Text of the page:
The cool thing too about Sunset Plaza is that you have so many great restaurants, like Café Med, Ketchup, Café Primo and Chin Chin.
Yeah, Café Med is my favorite restaurant. It has that great little patio. I used to go there once a week when I lived there.
It's got a great vibe, there are always people walking around. There's always something to look at too.
That's crazy that you like that restaurant too!
It’s weird that people knock L.A., when it's an inspiring place in many ways.
I don't know why people have a problem with it. I think it's great. Maybe it's because I didn't actually work there, and I didn't have to drive in traffic every day. Just thinking about my daily routine, it was great. I always would go to Runyon Canyon almost every day, with my friend or my wife. I loved it. There are so many recording studios in L.A. It's just crazy. We worked with Howard Benson in his studio, and it was great.
Was it cool working with him again?
Yeah, he did our last record too. It was cool, because we were familiar with him. During our Gasoline record we were going into a situation where we didn't know the people we were working with, we didn't know Howard. This time we knew, so we set ourselves up. We knew what Howard was going to do, we knew what he was going to like and what he wasn't going to like. It was great for us to go back to him. Scars sounds better. He had expectations that were met. He's just a great producer.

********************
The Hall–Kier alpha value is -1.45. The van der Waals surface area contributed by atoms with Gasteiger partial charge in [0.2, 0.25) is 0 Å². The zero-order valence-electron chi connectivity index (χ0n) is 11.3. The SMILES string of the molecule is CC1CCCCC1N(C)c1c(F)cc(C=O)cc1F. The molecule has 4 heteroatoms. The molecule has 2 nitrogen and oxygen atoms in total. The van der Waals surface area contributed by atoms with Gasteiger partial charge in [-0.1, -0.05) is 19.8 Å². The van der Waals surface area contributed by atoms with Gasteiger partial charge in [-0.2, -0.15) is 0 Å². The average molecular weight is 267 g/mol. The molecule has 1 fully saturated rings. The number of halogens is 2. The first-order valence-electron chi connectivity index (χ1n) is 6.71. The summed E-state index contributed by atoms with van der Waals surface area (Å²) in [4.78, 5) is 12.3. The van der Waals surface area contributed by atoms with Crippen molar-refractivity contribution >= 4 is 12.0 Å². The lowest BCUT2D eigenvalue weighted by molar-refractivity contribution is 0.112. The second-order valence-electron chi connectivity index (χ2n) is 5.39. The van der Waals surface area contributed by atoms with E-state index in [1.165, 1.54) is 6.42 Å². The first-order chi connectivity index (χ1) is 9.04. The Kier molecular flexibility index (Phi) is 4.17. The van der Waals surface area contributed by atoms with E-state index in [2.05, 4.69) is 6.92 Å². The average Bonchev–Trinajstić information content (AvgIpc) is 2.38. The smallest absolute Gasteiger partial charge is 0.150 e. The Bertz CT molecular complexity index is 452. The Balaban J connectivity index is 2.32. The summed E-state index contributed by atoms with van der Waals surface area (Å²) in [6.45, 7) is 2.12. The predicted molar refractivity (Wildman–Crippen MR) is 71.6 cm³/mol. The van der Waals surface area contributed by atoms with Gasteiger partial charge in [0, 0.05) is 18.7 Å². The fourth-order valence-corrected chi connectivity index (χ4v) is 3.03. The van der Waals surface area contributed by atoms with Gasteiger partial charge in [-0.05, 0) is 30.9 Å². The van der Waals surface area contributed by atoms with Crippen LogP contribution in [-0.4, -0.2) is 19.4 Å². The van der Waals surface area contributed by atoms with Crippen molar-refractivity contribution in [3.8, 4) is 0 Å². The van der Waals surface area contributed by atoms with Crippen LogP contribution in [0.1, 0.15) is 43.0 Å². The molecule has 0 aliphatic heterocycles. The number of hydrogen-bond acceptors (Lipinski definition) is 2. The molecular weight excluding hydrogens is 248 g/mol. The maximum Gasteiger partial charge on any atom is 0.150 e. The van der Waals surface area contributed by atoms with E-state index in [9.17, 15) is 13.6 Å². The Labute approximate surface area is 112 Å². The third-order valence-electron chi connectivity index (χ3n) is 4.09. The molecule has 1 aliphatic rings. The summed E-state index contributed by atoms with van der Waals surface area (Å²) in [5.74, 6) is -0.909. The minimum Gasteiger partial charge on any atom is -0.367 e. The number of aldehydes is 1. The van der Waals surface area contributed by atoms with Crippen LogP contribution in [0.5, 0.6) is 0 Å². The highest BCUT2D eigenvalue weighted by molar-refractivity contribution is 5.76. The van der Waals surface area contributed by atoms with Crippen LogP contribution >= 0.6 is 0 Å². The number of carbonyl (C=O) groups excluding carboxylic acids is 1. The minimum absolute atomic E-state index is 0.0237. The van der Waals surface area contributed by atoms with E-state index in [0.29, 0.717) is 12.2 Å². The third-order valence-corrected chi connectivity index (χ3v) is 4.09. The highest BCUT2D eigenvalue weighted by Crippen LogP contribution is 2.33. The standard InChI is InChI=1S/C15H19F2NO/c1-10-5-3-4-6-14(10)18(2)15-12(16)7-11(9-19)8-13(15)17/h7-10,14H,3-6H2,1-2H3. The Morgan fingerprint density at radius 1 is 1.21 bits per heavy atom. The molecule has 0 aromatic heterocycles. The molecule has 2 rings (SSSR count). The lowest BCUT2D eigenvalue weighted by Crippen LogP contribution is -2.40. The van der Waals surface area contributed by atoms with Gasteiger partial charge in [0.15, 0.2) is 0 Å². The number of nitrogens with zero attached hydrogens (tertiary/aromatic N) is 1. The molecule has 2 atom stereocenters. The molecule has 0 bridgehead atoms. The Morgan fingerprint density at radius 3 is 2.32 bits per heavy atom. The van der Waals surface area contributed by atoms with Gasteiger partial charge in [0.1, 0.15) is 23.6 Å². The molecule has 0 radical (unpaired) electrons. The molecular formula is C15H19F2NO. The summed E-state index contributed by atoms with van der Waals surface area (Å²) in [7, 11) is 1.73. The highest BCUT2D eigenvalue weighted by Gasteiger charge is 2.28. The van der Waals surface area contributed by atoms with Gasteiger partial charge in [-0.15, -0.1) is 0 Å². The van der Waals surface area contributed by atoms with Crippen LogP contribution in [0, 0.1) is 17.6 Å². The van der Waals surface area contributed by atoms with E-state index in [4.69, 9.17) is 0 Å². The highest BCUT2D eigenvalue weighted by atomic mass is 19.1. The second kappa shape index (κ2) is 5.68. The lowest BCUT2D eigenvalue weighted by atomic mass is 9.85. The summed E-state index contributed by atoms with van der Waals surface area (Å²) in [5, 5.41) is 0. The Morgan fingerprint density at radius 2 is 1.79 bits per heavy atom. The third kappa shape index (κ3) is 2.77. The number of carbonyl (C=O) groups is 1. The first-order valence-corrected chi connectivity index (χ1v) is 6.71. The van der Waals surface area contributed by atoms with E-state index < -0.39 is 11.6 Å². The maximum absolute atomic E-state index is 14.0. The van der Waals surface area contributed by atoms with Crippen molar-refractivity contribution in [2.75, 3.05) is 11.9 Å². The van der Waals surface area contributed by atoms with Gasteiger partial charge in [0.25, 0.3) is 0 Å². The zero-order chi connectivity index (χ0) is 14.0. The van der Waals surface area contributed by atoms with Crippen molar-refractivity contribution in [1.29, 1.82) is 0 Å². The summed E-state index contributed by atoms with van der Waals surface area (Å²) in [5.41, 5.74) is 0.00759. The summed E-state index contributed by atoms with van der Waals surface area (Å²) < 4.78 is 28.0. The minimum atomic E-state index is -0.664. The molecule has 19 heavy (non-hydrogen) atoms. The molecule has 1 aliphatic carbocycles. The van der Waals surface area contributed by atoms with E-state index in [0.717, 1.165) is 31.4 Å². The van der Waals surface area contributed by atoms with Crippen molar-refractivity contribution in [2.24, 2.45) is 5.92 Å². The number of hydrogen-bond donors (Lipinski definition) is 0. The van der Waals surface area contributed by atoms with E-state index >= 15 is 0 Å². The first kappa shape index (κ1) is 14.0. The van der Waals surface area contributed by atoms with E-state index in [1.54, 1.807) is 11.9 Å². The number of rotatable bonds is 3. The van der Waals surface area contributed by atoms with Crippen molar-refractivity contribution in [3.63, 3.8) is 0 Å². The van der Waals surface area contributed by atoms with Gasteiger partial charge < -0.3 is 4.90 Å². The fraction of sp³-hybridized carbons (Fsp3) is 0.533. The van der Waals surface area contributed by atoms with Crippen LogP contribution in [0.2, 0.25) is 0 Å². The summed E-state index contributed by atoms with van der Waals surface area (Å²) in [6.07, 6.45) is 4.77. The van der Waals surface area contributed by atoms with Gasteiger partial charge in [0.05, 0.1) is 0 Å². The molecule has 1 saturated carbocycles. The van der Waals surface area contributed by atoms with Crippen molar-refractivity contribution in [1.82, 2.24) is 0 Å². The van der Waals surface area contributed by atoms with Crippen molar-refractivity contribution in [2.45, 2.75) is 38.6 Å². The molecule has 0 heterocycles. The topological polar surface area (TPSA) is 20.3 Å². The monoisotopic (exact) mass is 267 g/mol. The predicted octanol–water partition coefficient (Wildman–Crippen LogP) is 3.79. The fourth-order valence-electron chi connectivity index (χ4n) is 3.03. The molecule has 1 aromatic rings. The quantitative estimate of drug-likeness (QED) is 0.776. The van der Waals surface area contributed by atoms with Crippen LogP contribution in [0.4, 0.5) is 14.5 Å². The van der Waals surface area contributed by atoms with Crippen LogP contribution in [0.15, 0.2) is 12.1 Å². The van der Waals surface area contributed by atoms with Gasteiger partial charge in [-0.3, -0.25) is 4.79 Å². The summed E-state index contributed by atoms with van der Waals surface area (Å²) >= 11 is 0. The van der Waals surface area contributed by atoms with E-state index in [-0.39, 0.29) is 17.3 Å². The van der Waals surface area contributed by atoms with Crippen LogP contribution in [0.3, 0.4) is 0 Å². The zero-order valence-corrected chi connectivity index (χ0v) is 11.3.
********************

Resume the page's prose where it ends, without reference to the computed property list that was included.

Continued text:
When you use a producer repeatedly, they become almost like a member of the band.
Exactly. He knew my writing style. He was honest about which songs he thought I was writing well and which songs he thought I could do better on. That's the thing with the producer too; you get a little bit of insecurity where you feel like you have to prove yourself to these people because they work with such huge artists all the time. So you go in there and you want them to think, "Oh, that's a great song." And you just want to write a good song to show the producer that you know what you're doing.
Of course, especially when you have someone so close to your music, you want them to know and respect you immediately.
Yeah, and that works in our favor, because songs turn out great and of course it's going to help your career. It's a great situation to be in.